Comic Review: Silk #1 by Robbie Thompson

ComicStackI’m doing something a little different here in lieu of my usual comic stack, and  you’ll see this from time to time. My intention was to make this a post all about books with leading ladies, but once I got around to writing about Silk, it become so wordy that I decided it merited its own post today.

Silk1Silk #1 by Robbie Thompson

Genre: Superheroes, Leading Ladies

Publisher: Marvel (February 18, 2015)

Art: Stacey Lee  | Cover Art: Dave Johnson

Tiara’s Rating: 4 of 5 stars

When I first started back to doing these little comic blurbs on Wednesdays, I mentioned that I probably wouldn’t do too many mainstream books unless I felt they warranted a mention. Silk #1 is worth a mention. There are too few mainstream books with women of color placed squarely in the center. (Cindy Moon is Asian-American.) Not only do I feel this book is important for that reason, but this is really a good female-led comic despite a few bumps I’ll talk about later.Screenshot_2015-02-24-15-40-28

Before I talk about the book itself, here’s the gist of how Cindy Moon got her spider powers. I apologize that this is probably not going to sound like the greatest story when condensed down to these few lines, but it is what it is. The spider that bit Peter Parker also managed to bite another person, Cindy Moon, giving her the same powers. (More importantly, she can weave clothing from her fingertips. Aesthetics.) Instead of having the free range that Peter Parker had, a man named Ezekiel Sims kept her in isolation for 10 years until Peter found her. Yes, that’s a fairly small view of what happened, but to talk about this in any more detail will require an aside just for this purpose.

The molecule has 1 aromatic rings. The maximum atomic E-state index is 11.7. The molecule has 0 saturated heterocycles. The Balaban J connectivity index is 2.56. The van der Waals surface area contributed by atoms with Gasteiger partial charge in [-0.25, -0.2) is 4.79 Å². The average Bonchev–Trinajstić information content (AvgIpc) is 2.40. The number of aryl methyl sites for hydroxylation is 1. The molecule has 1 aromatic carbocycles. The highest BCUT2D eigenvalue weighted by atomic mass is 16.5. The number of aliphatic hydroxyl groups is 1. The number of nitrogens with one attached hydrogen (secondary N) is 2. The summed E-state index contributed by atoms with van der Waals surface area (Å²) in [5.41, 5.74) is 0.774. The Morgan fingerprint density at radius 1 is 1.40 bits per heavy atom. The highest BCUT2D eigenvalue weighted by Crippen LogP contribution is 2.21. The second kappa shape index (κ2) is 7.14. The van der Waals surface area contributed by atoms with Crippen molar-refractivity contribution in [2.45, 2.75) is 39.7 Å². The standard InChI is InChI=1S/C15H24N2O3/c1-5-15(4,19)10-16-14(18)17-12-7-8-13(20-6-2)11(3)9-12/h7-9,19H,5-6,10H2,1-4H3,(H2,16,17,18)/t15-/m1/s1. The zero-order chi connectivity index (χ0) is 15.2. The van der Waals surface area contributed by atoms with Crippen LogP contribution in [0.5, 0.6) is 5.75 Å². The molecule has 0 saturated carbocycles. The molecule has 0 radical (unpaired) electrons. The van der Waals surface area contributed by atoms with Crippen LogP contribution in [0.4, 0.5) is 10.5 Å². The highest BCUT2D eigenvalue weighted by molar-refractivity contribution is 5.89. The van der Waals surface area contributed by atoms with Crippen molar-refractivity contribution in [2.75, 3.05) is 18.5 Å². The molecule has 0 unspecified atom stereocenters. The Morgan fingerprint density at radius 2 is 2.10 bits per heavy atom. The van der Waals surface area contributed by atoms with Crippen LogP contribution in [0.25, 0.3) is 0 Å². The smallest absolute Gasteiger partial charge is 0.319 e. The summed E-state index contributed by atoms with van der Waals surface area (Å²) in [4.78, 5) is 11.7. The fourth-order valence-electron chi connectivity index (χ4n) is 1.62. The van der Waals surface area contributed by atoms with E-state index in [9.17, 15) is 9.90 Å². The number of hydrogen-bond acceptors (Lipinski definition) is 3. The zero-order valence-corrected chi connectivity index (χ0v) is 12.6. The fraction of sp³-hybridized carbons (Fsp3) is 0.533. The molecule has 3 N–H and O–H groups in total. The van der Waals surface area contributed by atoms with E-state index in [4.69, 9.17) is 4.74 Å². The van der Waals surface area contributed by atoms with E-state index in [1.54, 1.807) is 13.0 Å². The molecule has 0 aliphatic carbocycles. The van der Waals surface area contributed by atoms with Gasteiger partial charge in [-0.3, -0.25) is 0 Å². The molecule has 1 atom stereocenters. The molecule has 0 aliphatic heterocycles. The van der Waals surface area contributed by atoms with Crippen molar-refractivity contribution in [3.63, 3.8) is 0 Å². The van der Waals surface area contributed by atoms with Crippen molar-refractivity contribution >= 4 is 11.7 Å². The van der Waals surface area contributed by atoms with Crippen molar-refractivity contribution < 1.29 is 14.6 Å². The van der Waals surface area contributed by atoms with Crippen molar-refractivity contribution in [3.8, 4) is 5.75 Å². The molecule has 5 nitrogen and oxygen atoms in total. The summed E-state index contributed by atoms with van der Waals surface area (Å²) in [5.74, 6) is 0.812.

This book starts with Cindy fighting a fairly cartoonish villain, named Dragonclaw. She equates to a Pokémon. (Side note: I freaking love Pokémon!) While fighting him, her powers begin to short out whether this relates to her decade in isolation or not is unknown, but things start to go downhill from there. She’s helped by your friendly neighborhood Spider-Man who jokingly accuses her of not calling, but their interactions say there was something there and something might still be there.


“Good talk…” seems to be a running gag between them because of their strange “something.”

I enjoyed this book, especially that I’m usually not the biggest fan of Spiderverse, but I almost always love the Spider-Women of that verse. Cindy joins Jessica Drew and Anya Corazon (Araña) in my heart. Her story focuses a bit on her past and her present, giving readers a brief glimpse of who she was before she became Silk and who she is now, shifting between a brilliant, headstrong teenage girl on the edge of adulthood and a socially awkward adult woman who’s trying to find her place as a person and a superhero. Despite the funnier moments in the book, Cindy is a woman lost, a woman struggling with her past for various reasons, a woman who wishes things were “quiet,” and a woman who still doesn’t completely understand her own strength. I’ll pause to compliment Thompson for managing to catch the nuances of a teenager butting heads with her parents over love, sports, and school without seemingly being over-broody or over-cheesy. There is a fair bit of cheesiness in this book, though, but Cindy even mentions that she’s got to work on her quips.